Here is information about the Green River Reservoir, near Morrisville, Vermont. The interesting point about this place is that it's the largest lake in the state on which powerboats are not allowed. You can camp around the lake and in 2000 it was free, but by the time I got to camp there in 2001, they were charging $12 per site per night. And now I believe it's up to $20. Pretty easy money for the state, there.
Warning! I visited Green River Reservoir and the Punch Bowl (and a couple of other spots in Vermont) the same summer day. I then developed an unpleasant case of poison ivy. I don't know which apparently-idyllic place betrayed me--so watch your step! No, I didn't get poison ivy in any spots where naturists are more vulnerable than those who wear textiles all the time. I must have walked through the stuff, because it got me around the ankles.
Here are some pictures from my trip to the Northwest some years ago. I visited two hot springs and became insane (well, slightly more than usual) and climbed under a waterfall.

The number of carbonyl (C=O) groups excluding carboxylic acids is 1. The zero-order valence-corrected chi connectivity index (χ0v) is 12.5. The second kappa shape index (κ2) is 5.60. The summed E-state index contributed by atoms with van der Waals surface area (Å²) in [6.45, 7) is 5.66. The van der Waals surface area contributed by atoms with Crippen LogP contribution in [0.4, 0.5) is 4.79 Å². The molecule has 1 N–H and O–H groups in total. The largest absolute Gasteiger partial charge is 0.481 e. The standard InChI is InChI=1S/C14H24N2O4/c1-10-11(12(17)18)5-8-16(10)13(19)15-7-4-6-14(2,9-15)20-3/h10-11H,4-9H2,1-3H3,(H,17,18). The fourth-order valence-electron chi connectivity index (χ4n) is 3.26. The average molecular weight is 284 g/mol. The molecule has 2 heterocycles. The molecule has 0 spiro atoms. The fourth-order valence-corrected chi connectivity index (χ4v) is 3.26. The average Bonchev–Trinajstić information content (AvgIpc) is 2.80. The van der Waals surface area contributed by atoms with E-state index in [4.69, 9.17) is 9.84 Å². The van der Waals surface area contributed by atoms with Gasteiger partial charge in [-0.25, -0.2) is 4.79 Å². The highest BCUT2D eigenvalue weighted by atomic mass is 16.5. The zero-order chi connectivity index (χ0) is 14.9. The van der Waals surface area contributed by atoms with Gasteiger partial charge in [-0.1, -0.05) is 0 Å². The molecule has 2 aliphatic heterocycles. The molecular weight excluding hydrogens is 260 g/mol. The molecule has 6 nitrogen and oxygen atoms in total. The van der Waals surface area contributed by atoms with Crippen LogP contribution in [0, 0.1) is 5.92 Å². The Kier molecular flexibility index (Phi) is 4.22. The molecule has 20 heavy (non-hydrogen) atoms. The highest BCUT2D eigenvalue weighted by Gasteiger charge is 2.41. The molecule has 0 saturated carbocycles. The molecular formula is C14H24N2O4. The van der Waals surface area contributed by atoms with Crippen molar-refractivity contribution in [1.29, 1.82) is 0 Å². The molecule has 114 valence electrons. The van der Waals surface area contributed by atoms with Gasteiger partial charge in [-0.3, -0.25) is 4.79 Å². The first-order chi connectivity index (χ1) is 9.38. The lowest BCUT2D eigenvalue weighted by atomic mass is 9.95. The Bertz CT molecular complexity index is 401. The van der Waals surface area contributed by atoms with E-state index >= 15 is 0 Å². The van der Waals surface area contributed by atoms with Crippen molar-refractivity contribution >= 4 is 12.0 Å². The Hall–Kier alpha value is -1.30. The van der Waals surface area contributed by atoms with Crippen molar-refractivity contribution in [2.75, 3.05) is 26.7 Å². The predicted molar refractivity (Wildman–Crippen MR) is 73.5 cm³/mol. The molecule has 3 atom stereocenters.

Did you know that the label on a "Nantucket Nectars" brand juice bottle used to show a picture of a naked man? He was there making an implausible leap from the roof of a building into Nantucket Harbor. Thanks to Steve "The Cliff Diver" for telling me about this one.
There used to be a Web site listing the little factoids about Nantucket that appeared in the bottle caps, where you could read that 'The naked guy jumping off the roof is Paul "The Pelican" Conti.'
Unfortunately, it's all in the past now. Listed here with nostalgia.
Here's a picture of a certain individual enjoying Grout Pond in southern Vermont. This was a last chance to enjoy some warm weather in the first few days of October. See the fall colors beginning to appear! Photo by Paul L.
Now go and look at the Green River Reservoir pictures and see the difference between Vermont on the first weekend of October, and the same state on the last weekend in the same month!
Outdoor naturism doesn't have to end when the weather turns cold. If it's not absolutely arctic, and the wind isn't blowing, and it's not actually snowing, you can have a great time on skis. The ideal day is calm and sunny. Beginning cross-country skiers are told to "dress in layers" and to remove the layers as they warm up. Well, when you get completely warm, it's time to take off all the layers!